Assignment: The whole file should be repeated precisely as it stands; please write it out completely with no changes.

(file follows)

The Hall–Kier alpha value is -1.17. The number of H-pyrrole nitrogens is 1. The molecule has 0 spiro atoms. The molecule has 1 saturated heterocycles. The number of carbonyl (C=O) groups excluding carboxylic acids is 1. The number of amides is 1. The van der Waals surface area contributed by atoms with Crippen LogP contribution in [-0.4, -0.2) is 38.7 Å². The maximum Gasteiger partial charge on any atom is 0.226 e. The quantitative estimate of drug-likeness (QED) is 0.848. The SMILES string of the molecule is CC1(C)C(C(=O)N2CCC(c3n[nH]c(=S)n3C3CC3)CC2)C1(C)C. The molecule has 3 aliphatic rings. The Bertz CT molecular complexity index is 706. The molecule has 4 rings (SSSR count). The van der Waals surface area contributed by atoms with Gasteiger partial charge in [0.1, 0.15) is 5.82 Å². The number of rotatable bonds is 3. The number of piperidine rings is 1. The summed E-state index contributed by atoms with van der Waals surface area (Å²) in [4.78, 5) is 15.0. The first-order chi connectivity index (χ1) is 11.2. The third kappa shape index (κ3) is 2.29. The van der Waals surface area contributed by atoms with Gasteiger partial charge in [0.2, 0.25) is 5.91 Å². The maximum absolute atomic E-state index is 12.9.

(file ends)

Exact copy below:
The Hall–Kier alpha value is -1.17. The number of H-pyrrole nitrogens is 1. The molecule has 0 spiro atoms. The molecule has 1 saturated heterocycles. The number of carbonyl (C=O) groups excluding carboxylic acids is 1. The number of amides is 1. The van der Waals surface area contributed by atoms with Crippen LogP contribution in [-0.4, -0.2) is 38.7 Å². The maximum Gasteiger partial charge on any atom is 0.226 e. The quantitative estimate of drug-likeness (QED) is 0.848. The SMILES string of the molecule is CC1(C)C(C(=O)N2CCC(c3n[nH]c(=S)n3C3CC3)CC2)C1(C)C. The molecule has 3 aliphatic rings. The Bertz CT molecular complexity index is 706. The molecule has 4 rings (SSSR count). The van der Waals surface area contributed by atoms with Gasteiger partial charge in [0.1, 0.15) is 5.82 Å². The number of rotatable bonds is 3. The number of piperidine rings is 1. The summed E-state index contributed by atoms with van der Waals surface area (Å²) in [4.78, 5) is 15.0. The first-order chi connectivity index (χ1) is 11.2. The third kappa shape index (κ3) is 2.29. The van der Waals surface area contributed by atoms with Gasteiger partial charge in [0.2, 0.25) is 5.91 Å². The maximum absolute atomic E-state index is 12.9.